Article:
D.C.’s second annual By the People arts festival is coming our way. The citywide arts celebration is filling all four quadrants in D.C. with a mixture of international, national and local art. From art barges in the middle of the Potomac to Smithsonian takeovers, it’s going to be unlike anything you’ve seen before.
The festival officially kicks off on Saturday (and goes until June 23), but in order to get you excited for everything to come, we did a little digital correspondence with plant expert / artist Stevie Famulari. Read all about her favorite gardening tips, the piece she’s bringing to D.C. and how she balances her love for science, fashion, food and nature
How did you get involved with By the People? What are you creating for the festival?
I applied! I responded to the open call for artists and was invited to participate. I encourage all artists to apply to projects they feel drawn to. My artwork is titled “Engaging Urban Greening.” The need for diverse and unique planting designs has been discounted for short term financial gain. The effect has been detrimental not only to the larger environment, but also to those living and working in it. “Engaging Urban Greening” explores unique ideas relating to the largely depreciated plant community and celebrates the values which plants add to the environment and all those who inhabit it. The installation features multiple colors of seeded papers in abstract forms that create a quilted covering of the fountain in the Smithsonian’s Arts + Industries Building rotunda. Visitors are encouraged to take petals of seeded paper – living works of art – to plant in their own neighborhoods. Giving people the gift of plants is intended to encourage green design and help make greenery accessible in all spaces.
What does “greening” mean to you?
The active role of creating healthy environments for animals and people. From green walls in work places to large-scale green solutions relating to storm water, green designs look at the users, the environment and the needs of both. “Greening” may mean aesthetically beautiful designs as well as the remediation of contaminants in the air, soil and water. In other words, a healthy environment for all. We are all creators of spaces, research, interior environments, exterior spaces, events, applied research, and community dialogues. Greening does work that betters the lives of the people in it through active and unique plantings and other healthy design choices.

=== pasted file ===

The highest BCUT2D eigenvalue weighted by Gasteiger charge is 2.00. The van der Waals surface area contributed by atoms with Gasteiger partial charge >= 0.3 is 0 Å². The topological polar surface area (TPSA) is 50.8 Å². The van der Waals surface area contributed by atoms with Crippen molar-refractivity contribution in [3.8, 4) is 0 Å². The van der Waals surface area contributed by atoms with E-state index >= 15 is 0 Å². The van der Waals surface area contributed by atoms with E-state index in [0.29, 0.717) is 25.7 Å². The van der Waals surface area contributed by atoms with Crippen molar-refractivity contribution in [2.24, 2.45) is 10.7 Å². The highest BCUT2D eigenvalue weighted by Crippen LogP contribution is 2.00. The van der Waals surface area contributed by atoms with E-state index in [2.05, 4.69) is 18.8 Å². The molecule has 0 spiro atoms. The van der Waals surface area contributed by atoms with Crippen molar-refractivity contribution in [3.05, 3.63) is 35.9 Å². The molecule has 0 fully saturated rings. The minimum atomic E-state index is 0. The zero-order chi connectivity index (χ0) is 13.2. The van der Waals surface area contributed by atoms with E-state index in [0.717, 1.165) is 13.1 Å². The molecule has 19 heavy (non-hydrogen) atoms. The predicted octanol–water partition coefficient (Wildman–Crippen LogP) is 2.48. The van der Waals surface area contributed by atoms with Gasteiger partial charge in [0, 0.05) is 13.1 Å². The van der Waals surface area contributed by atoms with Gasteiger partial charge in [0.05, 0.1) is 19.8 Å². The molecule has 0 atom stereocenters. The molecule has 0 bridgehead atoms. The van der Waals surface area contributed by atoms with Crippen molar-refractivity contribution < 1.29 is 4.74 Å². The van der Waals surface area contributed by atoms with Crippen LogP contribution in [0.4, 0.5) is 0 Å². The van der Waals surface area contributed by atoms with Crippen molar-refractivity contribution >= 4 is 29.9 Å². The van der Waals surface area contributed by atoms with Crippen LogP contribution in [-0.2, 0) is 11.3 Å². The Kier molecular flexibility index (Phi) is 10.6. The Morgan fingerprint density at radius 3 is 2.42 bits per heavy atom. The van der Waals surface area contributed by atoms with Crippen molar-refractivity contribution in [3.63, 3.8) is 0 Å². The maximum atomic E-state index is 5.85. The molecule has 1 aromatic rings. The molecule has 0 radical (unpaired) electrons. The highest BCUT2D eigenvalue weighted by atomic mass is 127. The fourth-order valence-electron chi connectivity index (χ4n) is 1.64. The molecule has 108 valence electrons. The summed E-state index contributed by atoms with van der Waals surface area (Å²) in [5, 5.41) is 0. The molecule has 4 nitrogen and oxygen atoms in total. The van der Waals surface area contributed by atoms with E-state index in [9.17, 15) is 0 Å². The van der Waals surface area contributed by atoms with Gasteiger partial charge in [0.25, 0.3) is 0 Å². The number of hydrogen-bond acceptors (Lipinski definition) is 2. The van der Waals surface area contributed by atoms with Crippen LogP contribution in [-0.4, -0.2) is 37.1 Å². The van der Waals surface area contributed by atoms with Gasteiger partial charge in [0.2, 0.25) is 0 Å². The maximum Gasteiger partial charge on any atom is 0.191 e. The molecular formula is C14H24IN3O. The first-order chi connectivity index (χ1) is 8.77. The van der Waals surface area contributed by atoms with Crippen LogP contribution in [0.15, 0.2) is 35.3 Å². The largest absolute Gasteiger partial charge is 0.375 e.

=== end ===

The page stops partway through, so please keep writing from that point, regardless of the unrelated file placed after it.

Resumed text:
Your art combines science, fashion, food and nature. How do you keep everything in balance? How does one feed into the other?
Balance is a great goal for life. For me, the goal is to have a peaceful balance in both life and thought – and let it show up in my art. Balancing health, spirituality, relationships and career is a dance that shifts in wonderful ways.
Also, I balance my life through daily meditation. All of this affects my art. The result: I’m not pigeon-holed into a single medium or statement. I love that.
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What’s your favorite plant?
There are far too many to name them! One of my favorite trees by name and aesthetic choice is an Empress Tree, a Paulownia tomentosa. My childhood favorite flower was a white daisy, though I like a dark, dark red or black Calla lily. The devil’s walking stick is a fun plant with its twists and turns in growth. And Alternanthera vines in reds and pinks are stunning. I could go on and on! There are far too many!
You work in a variety of mediums. What comes first, the medium or the idea/theme of the piece?
Inspiration comes from so many directions and sources. I keep a sketchbook with me constantly and have had countless ones over the years. When an idea comes – whatever may have inspired it – I sketch it out, write it down or do something else to get it out, and then get on to the next idea. Then, a client, project, event, or funding comes along, and the ideas come flooding to the surface and into fruition.
Why should people bring more greening into their lives?
Greening celebrates process, time, change and growth. I remember someone said to me, “no product is worth a bad process,” yet we spend more of our time in process than product. Greening, planting, greening design celebrate process and reflect time and healing. Consider seasonal changes, older trees, plants passed from one person to another for decades, seeds from different cultures, cracks in the sidewalk where plants take over, plants growing after disasters. Plants heal and reflect the passage of time and are good for us in so many ways.
What’s the best gardening tip you know?
To enjoy the process of gardening and how it allows us to spend time with our thoughts. Oh, and to plant paper into the ground or in a planter with notes about what you want to manifest in your life. Water the notes along with the plant. It’s great feeling to see it all grow.
Part of the BYT Art Census 2019 series